Thursday, April 10, 2014

The Decline and Fall of Practically Everybody by Will Cuppy

I stumbled upon this book, as I have so many others, poking through the bookshelf of Douglas Wilson on Goodreads--always a great source of reading matter. Another entry in the Comic History genre, which ranges from the brilliant (like Sellar and Yeatman's 1066 And All That) to the yawnworthy (I never found the Horrible Histories particularly entertaining or accurate), The Decline and Fall of Practically Everybody is dry, irreverent, and a laugh a minute.
It's easy to see the faults in people, I know; and it's harder to see the good. Especially when the good isn't there.
Beginning with Egypt and meandering through most of the rest of world history, this book contains a number of hilarious mini-biographies of quirky well-known figures including Hatshepsut, Lucrezia Borgia, Peter the Great, and Christopher Columbus.
Thutmose II died in 1501 b.c, leaving Hatshepsut face to face with Thutmose III, his nine-year-old son by one of his concubines. Modern research shows that the shoulders, hips, pelvis, and breastbone of Thutmose II had been broken. His nose was deformed, too, as if somebody had let a flatiron slip, and there were symptoms of rat poison. Egyptologists have no idea who did all this.
The humour is so dry as to be nearly undetectable. At its best, the book is simply a retelling of actual history, with one eyebrow raised, like this:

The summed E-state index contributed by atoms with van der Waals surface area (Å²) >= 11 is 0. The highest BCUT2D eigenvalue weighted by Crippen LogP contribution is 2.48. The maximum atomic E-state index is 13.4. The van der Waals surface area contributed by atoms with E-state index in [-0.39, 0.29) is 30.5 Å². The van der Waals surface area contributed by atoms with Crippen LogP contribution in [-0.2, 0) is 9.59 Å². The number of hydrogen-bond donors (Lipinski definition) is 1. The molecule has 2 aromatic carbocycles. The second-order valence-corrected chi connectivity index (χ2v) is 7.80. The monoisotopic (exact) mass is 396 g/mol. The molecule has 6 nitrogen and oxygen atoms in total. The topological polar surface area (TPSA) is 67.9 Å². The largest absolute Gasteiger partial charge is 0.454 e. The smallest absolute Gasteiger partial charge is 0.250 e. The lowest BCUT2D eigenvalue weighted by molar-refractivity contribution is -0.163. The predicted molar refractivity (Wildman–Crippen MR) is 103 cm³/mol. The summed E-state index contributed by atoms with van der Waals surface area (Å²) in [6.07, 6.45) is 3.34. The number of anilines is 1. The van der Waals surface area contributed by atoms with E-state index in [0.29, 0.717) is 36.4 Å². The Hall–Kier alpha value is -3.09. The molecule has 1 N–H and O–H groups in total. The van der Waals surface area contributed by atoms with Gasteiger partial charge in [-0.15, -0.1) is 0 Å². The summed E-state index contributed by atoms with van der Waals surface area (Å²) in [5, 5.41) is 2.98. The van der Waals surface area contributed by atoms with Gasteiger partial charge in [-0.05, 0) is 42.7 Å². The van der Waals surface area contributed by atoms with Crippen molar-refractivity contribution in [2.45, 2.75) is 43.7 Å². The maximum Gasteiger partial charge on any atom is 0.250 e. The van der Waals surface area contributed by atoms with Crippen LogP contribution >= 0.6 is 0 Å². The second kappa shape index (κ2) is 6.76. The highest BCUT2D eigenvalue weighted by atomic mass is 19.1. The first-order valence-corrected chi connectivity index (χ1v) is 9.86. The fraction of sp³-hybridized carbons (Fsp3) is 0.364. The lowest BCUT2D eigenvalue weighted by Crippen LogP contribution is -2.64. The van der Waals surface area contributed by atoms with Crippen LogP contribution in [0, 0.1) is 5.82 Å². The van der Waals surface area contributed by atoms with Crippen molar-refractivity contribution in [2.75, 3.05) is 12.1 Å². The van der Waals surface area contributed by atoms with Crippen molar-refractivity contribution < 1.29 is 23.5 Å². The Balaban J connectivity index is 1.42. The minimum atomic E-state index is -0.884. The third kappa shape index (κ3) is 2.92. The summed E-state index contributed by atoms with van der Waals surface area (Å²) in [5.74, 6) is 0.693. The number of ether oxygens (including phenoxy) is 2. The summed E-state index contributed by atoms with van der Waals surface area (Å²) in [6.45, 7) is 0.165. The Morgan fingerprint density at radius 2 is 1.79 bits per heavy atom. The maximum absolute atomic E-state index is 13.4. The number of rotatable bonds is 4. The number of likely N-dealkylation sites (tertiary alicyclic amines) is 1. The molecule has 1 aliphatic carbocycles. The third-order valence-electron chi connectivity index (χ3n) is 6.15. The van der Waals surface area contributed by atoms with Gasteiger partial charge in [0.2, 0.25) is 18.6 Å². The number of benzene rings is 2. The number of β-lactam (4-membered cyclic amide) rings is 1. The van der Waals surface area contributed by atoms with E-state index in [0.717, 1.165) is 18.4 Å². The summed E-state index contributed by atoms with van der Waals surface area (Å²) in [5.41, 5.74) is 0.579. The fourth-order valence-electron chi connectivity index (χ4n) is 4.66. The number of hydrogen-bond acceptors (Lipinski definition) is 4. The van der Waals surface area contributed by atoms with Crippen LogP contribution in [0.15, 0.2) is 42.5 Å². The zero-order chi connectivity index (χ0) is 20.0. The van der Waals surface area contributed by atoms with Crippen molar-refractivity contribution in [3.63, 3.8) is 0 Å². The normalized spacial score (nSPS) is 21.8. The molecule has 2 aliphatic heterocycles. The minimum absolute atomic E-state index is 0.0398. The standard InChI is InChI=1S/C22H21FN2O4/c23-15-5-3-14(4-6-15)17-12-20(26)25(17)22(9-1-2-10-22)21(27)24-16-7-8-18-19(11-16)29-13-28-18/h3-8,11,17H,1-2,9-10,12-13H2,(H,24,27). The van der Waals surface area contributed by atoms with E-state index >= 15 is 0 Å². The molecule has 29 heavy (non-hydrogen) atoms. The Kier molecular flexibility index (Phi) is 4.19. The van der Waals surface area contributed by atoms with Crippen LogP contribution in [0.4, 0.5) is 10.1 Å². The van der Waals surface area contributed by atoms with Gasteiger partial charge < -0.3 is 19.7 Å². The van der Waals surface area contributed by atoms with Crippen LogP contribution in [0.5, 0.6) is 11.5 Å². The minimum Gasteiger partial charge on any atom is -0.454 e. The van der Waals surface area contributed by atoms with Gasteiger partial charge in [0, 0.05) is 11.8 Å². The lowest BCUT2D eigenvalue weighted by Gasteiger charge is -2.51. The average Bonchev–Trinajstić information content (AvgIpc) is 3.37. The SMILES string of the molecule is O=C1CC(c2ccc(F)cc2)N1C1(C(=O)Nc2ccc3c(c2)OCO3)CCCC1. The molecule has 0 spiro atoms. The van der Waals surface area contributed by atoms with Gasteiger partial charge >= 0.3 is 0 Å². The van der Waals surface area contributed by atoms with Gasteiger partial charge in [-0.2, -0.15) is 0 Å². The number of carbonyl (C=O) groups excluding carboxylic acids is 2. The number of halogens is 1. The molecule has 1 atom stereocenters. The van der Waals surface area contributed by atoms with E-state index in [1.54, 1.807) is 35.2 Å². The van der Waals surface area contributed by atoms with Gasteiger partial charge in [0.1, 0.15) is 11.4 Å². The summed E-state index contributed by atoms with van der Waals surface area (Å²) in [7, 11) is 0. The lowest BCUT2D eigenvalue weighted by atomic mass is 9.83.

During his fifteen years in Italy, Hannibal never had enough elephants to suit him. Most of the original group succumbed to the climate, and he was always begging Carthage for more, but the people at home were stingy. They would ask if he thought they were made of elephants and what had he done with the elephants they sent before. Sometimes, when he hadn't an elephant to his name, he would manage to wangle a few from somewhere, a feat which strikes me as his greatest claim to our attention.
Illustrated by William Stieg, no less.
Cuppy sticks mainly to the unsympathetic characters of history, but can't resist a few pokes at Charlemagne, Miles Standish, and others. Also, unlike 1066 And All That, he brings in people's love lives, but with a deft touch (of Lucrezia Borgia's affair with a poet he says that "whenever Alfonso was away from home Lucrezia would slip on something comfortable and curl up with a good author").

Like other parody histories, The Decline and Fall of Practically Everybody is best enjoyed by those who already know something about history. For these, Cuppy's book will be an excellent refresher course, and a good laugh.

Get The Decline and Fall of Practically Everybody from Amazon, The Book Depository, or Open Library.

4 comments:

Lady Bibliophile said...

Oh, this looks so fun! :D

Madeliene Rose said...

I've been looking to read a book like this! I'll definitely add it to my book list! Have you read The Diary of a Nobody by George Grossmith? I think you might like it as well!

Also, I'd like to invite you to visit www.madelienerose.com if you're a book lover. The 'Conversations' section is all about Madeliene Rose meeting characters from novels and writers.

Michele said...

This looks like such a fun read. I'm new to Open Library. Can the ebooks be read on a kindle?

Suzannah said...

Hi, Michele! I think Open Library does provide .mobi files, but I'm not sure. I suggest trying it and seeing.

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